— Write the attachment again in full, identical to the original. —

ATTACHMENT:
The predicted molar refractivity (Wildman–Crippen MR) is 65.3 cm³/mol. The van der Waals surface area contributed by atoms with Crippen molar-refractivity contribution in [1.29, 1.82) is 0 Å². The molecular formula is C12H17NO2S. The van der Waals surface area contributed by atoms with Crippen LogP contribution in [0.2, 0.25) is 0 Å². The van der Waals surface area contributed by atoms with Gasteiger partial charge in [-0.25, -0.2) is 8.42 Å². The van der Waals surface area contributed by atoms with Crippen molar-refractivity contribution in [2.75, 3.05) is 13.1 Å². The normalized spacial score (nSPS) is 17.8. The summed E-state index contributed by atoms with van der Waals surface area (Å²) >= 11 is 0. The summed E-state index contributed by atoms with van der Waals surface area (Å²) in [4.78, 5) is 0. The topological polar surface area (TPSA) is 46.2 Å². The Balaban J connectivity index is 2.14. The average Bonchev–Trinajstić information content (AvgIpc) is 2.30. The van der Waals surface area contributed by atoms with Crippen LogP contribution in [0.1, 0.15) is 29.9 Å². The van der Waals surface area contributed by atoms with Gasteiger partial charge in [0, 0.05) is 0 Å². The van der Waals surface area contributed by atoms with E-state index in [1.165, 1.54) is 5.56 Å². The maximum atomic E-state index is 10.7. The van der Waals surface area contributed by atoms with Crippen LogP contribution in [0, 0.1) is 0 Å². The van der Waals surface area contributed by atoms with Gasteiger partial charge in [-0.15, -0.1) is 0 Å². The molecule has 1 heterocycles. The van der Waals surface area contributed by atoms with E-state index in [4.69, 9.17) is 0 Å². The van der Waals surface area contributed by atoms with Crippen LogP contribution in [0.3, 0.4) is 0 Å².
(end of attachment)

The predicted molar refractivity (Wildman–Crippen MR) is 65.3 cm³/mol. The van der Waals surface area contributed by atoms with Crippen molar-refractivity contribution in [1.29, 1.82) is 0 Å². The molecular formula is C12H17NO2S. The van der Waals surface area contributed by atoms with Crippen LogP contribution in [0.2, 0.25) is 0 Å². The van der Waals surface area contributed by atoms with Gasteiger partial charge in [-0.25, -0.2) is 8.42 Å². The van der Waals surface area contributed by atoms with Crippen molar-refractivity contribution in [2.75, 3.05) is 13.1 Å². The normalized spacial score (nSPS) is 17.8. The summed E-state index contributed by atoms with van der Waals surface area (Å²) >= 11 is 0. The summed E-state index contributed by atoms with van der Waals surface area (Å²) in [4.78, 5) is 0. The topological polar surface area (TPSA) is 46.2 Å². The Balaban J connectivity index is 2.14. The average Bonchev–Trinajstić information content (AvgIpc) is 2.30. The van der Waals surface area contributed by atoms with Crippen LogP contribution in [0.1, 0.15) is 29.9 Å². The van der Waals surface area contributed by atoms with Gasteiger partial charge in [0, 0.05) is 0 Å². The van der Waals surface area contributed by atoms with E-state index in [1.165, 1.54) is 5.56 Å². The maximum atomic E-state index is 10.7. The van der Waals surface area contributed by atoms with Crippen LogP contribution in [0, 0.1) is 0 Å². The van der Waals surface area contributed by atoms with Gasteiger partial charge in [-0.15, -0.1) is 0 Å². The molecule has 1 heterocycles. The van der Waals surface area contributed by atoms with E-state index in [4.69, 9.17) is 0 Å². The van der Waals surface area contributed by atoms with Crippen LogP contribution in [0.3, 0.4) is 0 Å².